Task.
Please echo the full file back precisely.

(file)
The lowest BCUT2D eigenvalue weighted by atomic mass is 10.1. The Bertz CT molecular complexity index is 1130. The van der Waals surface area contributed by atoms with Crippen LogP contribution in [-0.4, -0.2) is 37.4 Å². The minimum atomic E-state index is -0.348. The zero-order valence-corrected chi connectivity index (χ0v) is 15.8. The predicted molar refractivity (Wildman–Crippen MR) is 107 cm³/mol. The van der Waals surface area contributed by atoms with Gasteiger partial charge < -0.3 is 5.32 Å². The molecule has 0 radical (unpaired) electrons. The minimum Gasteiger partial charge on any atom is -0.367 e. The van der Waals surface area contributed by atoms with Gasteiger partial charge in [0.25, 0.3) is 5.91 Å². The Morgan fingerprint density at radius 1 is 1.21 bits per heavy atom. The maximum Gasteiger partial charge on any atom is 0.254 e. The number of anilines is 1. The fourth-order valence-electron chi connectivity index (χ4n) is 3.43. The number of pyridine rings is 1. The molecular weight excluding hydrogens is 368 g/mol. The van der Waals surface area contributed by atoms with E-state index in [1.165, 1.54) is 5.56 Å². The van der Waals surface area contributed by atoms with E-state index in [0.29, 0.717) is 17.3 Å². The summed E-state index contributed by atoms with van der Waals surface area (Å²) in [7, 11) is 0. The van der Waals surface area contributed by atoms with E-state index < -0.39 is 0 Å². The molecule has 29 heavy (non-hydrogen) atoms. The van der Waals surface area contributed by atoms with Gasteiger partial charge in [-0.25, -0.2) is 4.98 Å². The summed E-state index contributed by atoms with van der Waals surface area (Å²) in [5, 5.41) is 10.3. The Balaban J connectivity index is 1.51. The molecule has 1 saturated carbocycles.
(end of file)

The lowest BCUT2D eigenvalue weighted by atomic mass is 10.1. The Bertz CT molecular complexity index is 1130. The van der Waals surface area contributed by atoms with Crippen LogP contribution in [-0.4, -0.2) is 37.4 Å². The minimum atomic E-state index is -0.348. The zero-order valence-corrected chi connectivity index (χ0v) is 15.8. The predicted molar refractivity (Wildman–Crippen MR) is 107 cm³/mol. The van der Waals surface area contributed by atoms with Gasteiger partial charge < -0.3 is 5.32 Å². The molecule has 0 radical (unpaired) electrons. The minimum Gasteiger partial charge on any atom is -0.367 e. The van der Waals surface area contributed by atoms with Gasteiger partial charge in [0.25, 0.3) is 5.91 Å². The Morgan fingerprint density at radius 1 is 1.21 bits per heavy atom. The maximum Gasteiger partial charge on any atom is 0.254 e. The number of anilines is 1. The fourth-order valence-electron chi connectivity index (χ4n) is 3.43. The number of pyridine rings is 1. The molecular weight excluding hydrogens is 368 g/mol. The van der Waals surface area contributed by atoms with E-state index in [1.165, 1.54) is 5.56 Å². The van der Waals surface area contributed by atoms with E-state index in [0.29, 0.717) is 17.3 Å². The summed E-state index contributed by atoms with van der Waals surface area (Å²) in [7, 11) is 0. The van der Waals surface area contributed by atoms with E-state index < -0.39 is 0 Å². The molecule has 29 heavy (non-hydrogen) atoms. The van der Waals surface area contributed by atoms with Gasteiger partial charge in [-0.25, -0.2) is 4.98 Å². The summed E-state index contributed by atoms with van der Waals surface area (Å²) in [5, 5.41) is 10.3. The Balaban J connectivity index is 1.51. The molecule has 1 saturated carbocycles.